Israel is scattered among the nations just as Joseph was exiled in Egypt.
Messiah, who is the ideal One from Israel, entered history and brought blessing.
The nations received blessing from Israel, as many thousands turned to God and to Messiah from the nations.
Gentile believers in turn make Israel jealous, thus returning the blessing to Israel.
In the last days, as Zechariah 8 tells us, Israel blesses the nations again, as Jews lead many Gentiles to God and to Messiah.

Let me share it with you another way. It’s in Genesis 22:18:

in your seed shall all the nations be blessed

To understand this you have to understand that SEED is a COLLECTIVE PLURAL. Seed can mean one seed or many seeds.

In the original context, God speaking to Abraham right after he had offered Isaac, it meant PLURAL. “Abraham, in your seeds/descendants shall all the nations be blessed.”

God planned to bless the world through the family of Abraham. Israel brought the SCRIPTURE. Israel brought the MESSIAH. Israel is still being used and will be the center of GOD’S END-TIME PLAN.

The world knows God and Messiah through Israel and it is to Israel that Messiah will return.

But Paul in Galatians 3 makes a MIDRASH, a more fanciful interpretation, of Genesis 22:18. Paul says, isn’t it interesting how God did not say SEEDS but instead he said SEED?

Galatians 3:16, Now the promises were made to Avraham and to his seed. It doesn’t say, “and to seeds,” as if to many; on the contrary, it speaks of one — “and to your seed” — and this “one” is the Messiah.

So how is God going to save the world through the family of Abraham. Messiah is the ultimate Son of Abraham.

Genesis 22:18 means both, as Paul realized. God saves the world through Israel and through Messiah.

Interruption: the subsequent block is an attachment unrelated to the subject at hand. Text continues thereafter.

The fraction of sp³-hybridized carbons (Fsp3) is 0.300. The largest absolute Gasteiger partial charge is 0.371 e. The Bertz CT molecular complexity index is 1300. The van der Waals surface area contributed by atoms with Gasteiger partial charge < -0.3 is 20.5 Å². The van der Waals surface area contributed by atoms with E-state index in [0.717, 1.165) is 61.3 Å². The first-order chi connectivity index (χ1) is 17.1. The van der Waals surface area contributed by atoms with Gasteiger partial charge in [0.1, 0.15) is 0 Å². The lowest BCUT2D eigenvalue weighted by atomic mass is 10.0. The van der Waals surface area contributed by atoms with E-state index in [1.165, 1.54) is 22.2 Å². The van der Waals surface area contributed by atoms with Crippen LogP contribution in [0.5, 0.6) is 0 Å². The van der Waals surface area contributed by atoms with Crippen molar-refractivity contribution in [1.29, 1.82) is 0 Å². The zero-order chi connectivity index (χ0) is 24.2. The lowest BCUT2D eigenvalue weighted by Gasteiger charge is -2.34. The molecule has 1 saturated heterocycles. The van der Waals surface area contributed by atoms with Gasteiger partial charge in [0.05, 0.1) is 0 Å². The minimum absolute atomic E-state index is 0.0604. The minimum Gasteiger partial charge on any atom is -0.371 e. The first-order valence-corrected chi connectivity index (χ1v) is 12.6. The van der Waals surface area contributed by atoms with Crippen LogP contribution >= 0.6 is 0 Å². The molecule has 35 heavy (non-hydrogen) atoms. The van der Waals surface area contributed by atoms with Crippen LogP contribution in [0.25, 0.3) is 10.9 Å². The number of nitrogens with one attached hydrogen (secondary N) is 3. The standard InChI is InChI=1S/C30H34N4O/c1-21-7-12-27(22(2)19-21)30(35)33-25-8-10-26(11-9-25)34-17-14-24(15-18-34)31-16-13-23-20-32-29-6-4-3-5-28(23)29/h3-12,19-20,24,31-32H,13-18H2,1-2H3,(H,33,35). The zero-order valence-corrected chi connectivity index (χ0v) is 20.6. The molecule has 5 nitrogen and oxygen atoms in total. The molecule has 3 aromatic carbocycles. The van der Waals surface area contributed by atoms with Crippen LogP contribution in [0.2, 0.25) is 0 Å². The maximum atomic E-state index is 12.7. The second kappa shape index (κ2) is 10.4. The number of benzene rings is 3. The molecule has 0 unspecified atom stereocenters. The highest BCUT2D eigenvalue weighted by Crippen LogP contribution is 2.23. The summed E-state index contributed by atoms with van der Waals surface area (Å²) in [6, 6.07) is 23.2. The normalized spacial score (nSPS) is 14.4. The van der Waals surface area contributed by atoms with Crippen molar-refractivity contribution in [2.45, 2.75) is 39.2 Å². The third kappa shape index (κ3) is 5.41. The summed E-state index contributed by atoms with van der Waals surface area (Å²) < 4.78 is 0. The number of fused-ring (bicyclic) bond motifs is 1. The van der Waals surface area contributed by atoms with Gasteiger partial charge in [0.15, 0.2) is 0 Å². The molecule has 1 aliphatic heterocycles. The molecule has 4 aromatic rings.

So how does this plan of mutual blessing work? You bless Israel and God blesses you. This is the master plan.

The principle extends to other relationships as well:

2 Cor. 9:6, The point is this: whoever sows sparingly will also reap sparingly, and whoever sows bountifully will also reap bountifully.

Proverbs 19:17, Whoever is generous to the poor lends to the LORD,
and he will repay him for his deed.

We give and in turn we are blessed. It works on two levels.

When we give to others, we find that in our time of need people give to us.

When we give to others, God gives us reward in this life and the life to come.

MUTUAL BLESSING is the way we ought to live. It’s a circle of blessing.

Every day and in every place we are, we ought to say, “Who can I bless here? How can I be a blessing?”

All around us people have needs. Most of those needs don’t even cost money. We can bless by helping, encouraging, being kind, returning good will for bad will, blessing instead of cursing.

MUTUAL BLESSING works in families. Bless your parents, your spouse, your kids. It works in the workplace. Bless your colleagues. It works in the congregation. Bless one another and all people will know we love Yeshua.

Blessing others is God’s way of Tikkun Olam. The world is full enough of curses and pain. When we bless others, we leave the world better than we found it. When we curse others we leave the world worse than we found it.

MUTUAL BLESSING is the way of Yeshua.

Did you know that there are a few sayings of Yeshua recorded in the writings of Paul that are not found in the gospels? That’s interesting because Paul did not know Yeshua during his earthly life. Yet Paul learned more about Yeshua than the gospels reveal. People remembered more of his sayings than those that are in the Bible.

History has preserved only a few of these sayings of Yeshua outside the gospels. And one of those sayings is about mutual blessing. It is God’s way. It is Messiah’s way:

Yeshua said, “It is more blessed to give than receive.” (Acts 20:35).


About Derek Leman

IT guy working in the associations industry. Formerly a congregational rabbi. Dad of 8. Nerd.